Updated: May 25, 2018
Over the years, there have been huge controversies and debates regarding the issue of addictive personality. As a result, a number of studies have been conducted to investigate the same. One such study is the relationship between addictive personality and men with excessive alcohol consumption and social stability. Therefore, this paper will critique the study in line with descriptive statistics aspects.
The authors of the article sought to answer a number of questions in their research project. Firstly, they sought to answer the question relating to the onset of addiction. Secondly, the research project aimed at investigating why individuals become addicted to alcohol when they are socially stable. Lastly, the research paper aimed at answering the question that relates to the kind of personality traits exhibited by alcohol addicts.
The hypothesis of the research was that male individuals with excessive alcohol consumption do not have a specific “addictive” personality. Therefore, according to statistical requirements, the hypothesis was tested using two methods: T-scores (mean ± SD: 50 ± 10) and the Soft Independent Modelling of Class Analogy (SIMCA) Principal Component Analysis (PCA) (Berglund et al., 2011).
Indeed, the article employed a number of statistical aspects in a bid to provide enough information regarding the research topic. For instance, the researchers used normative T-scores (mean ± SD: 50 ± 10) to summarize individual raw data obtained from the personality test KSP. In addition, The Soft Independent Modeling of Class Analogy (SIMCA) Principal Component Analysis (PCA) was used to assist in pattern recognition and image compression. Therefore, this is a good indication that the researchers observed statistical aspects of the research. Personally, I would also use pie charts to represent the information. This is because pie charts have more appealing visual representations and conclusions can be drawn faster.
Despite efforts by the researchers to prove that male individuals with excessive alcohol consumption do not have a specific “addictive” personality, there are limitations and assumptions that can be seen in their study. Firstly, the study included only the middle-aged men individuals. Secondly, the advertisements information suggests that the participants recruited were mainly fit for investigating pharmocotherapeutical interventions for excessive consumption of alcohol (Berglund et al., 2011). Therefore, in line with these limitations, the assumption was that the information gathered could be generalized to the larger population, but was wrong. In addition, the researchers made assumptions while recruiting the control group from population-based Swedish Twin Registry that it did not consist of individuals with excessive alcohol consumption. In order to address these limitations, I would have included men with a reasonable age range. I would also use a control group that has already been vetted and found free of excessive alcohol consumption.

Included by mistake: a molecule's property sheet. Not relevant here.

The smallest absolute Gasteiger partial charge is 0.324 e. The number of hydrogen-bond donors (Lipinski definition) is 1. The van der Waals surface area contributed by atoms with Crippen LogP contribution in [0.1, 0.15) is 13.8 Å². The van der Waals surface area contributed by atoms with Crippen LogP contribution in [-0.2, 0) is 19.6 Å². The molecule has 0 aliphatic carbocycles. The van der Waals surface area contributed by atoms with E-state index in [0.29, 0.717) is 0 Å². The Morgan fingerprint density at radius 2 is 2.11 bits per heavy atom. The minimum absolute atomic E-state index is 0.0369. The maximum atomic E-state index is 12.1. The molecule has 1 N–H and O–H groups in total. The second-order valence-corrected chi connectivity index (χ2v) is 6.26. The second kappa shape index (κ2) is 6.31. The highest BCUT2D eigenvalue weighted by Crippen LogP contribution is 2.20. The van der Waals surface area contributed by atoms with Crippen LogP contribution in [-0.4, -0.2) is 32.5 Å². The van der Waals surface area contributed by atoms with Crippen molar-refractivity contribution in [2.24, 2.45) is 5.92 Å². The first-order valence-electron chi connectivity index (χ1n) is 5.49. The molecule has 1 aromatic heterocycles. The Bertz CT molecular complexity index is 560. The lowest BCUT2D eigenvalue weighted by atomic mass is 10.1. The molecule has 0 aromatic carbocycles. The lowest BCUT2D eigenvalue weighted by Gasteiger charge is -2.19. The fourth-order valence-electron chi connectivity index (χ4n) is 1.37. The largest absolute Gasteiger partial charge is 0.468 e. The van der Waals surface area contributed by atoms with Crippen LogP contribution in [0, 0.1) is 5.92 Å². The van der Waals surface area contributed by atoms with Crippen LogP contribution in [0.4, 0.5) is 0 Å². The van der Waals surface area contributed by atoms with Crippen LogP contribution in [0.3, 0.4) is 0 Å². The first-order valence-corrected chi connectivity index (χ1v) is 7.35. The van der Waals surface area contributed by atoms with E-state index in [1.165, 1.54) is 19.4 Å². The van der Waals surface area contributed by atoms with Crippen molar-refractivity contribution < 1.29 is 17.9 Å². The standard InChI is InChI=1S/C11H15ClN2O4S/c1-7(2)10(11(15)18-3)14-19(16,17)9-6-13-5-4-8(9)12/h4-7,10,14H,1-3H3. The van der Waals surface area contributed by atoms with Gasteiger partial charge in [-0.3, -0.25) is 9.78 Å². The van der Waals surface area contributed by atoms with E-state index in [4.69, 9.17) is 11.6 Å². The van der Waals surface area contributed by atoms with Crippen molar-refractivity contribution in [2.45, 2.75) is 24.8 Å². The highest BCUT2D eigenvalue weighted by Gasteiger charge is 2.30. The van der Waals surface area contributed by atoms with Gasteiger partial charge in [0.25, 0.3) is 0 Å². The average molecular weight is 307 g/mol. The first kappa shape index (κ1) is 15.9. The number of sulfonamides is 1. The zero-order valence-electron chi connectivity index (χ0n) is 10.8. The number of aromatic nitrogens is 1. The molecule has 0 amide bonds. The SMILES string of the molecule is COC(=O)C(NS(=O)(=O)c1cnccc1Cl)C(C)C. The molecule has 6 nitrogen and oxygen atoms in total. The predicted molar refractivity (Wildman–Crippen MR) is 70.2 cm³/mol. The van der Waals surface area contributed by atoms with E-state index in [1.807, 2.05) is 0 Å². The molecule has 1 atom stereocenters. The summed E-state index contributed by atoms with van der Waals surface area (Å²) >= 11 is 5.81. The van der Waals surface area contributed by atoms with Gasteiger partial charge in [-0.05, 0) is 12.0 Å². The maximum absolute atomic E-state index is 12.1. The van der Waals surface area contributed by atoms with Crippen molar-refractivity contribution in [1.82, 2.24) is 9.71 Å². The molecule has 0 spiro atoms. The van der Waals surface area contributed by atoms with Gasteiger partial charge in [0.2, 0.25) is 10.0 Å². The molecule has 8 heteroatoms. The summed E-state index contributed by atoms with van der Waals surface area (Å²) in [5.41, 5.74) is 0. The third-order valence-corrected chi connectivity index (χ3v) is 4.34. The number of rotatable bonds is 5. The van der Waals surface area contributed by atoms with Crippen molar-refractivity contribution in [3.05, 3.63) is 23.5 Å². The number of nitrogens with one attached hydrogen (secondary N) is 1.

In regard to statistical testing, the researchers used normative T-scores (mean ± SD: 50 ± 10) to summarize individual raw data obtained from the personality test KSP as well as the Soft Independent Modelling of Class Analogy (SIMCA) Principal Component Analysis (PCA) to assist in pattern recognition and image compression. One major reason that inspired their choice of statistical testing method and especially the use of PCA is that it handles many variables and few observations and also few variables and many observations (Berglund et al., 2011).
The findings of the author(s) indicate that indeed there is no specific “addictive” personality linked to individuals with excessive alcohol consumption. This can be well interpreted from the KSP scales that showed individuals both in the control and study group had mean values that were within the normative range. In addition, the score plot in the PCA did not reveal any between-group separation.
Berglund, K., Roman, E., Balldin, J., Berggren, U., Eriksson, M., Gustavsson, P., &Fahlke, C. (2011). Do men with excessive alcohol consumption and social stability have an addictive personality? Scandinavian Journal of Psychology, 52(3), 257-260. Retrieved from the EBSCOhost database.